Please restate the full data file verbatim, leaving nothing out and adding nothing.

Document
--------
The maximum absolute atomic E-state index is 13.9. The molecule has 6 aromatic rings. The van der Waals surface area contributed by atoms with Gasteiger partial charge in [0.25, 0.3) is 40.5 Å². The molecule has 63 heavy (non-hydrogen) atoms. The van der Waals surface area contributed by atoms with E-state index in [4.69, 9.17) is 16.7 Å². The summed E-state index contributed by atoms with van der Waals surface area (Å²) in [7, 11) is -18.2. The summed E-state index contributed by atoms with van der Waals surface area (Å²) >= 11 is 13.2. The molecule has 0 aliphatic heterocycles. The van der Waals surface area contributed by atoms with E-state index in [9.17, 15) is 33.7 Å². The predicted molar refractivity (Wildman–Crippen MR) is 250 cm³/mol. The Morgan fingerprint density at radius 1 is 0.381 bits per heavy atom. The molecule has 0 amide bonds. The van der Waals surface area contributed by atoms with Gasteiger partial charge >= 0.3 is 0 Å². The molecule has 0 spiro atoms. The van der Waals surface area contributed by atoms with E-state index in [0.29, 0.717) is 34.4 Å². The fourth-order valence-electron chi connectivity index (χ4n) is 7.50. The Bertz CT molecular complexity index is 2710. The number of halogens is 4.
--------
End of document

The maximum absolute atomic E-state index is 13.9. The molecule has 6 aromatic rings. The van der Waals surface area contributed by atoms with Gasteiger partial charge in [0.25, 0.3) is 40.5 Å². The molecule has 63 heavy (non-hydrogen) atoms. The van der Waals surface area contributed by atoms with E-state index in [4.69, 9.17) is 16.7 Å². The summed E-state index contributed by atoms with van der Waals surface area (Å²) in [7, 11) is -18.2. The summed E-state index contributed by atoms with van der Waals surface area (Å²) >= 11 is 13.2. The molecule has 0 aliphatic heterocycles. The van der Waals surface area contributed by atoms with E-state index in [9.17, 15) is 33.7 Å². The predicted molar refractivity (Wildman–Crippen MR) is 250 cm³/mol. The Morgan fingerprint density at radius 1 is 0.381 bits per heavy atom. The molecule has 0 amide bonds. The van der Waals surface area contributed by atoms with Gasteiger partial charge >= 0.3 is 0 Å². The molecule has 0 spiro atoms. The van der Waals surface area contributed by atoms with E-state index in [0.29, 0.717) is 34.4 Å². The fourth-order valence-electron chi connectivity index (χ4n) is 7.50. The Bertz CT molecular complexity index is 2710. The number of halogens is 4.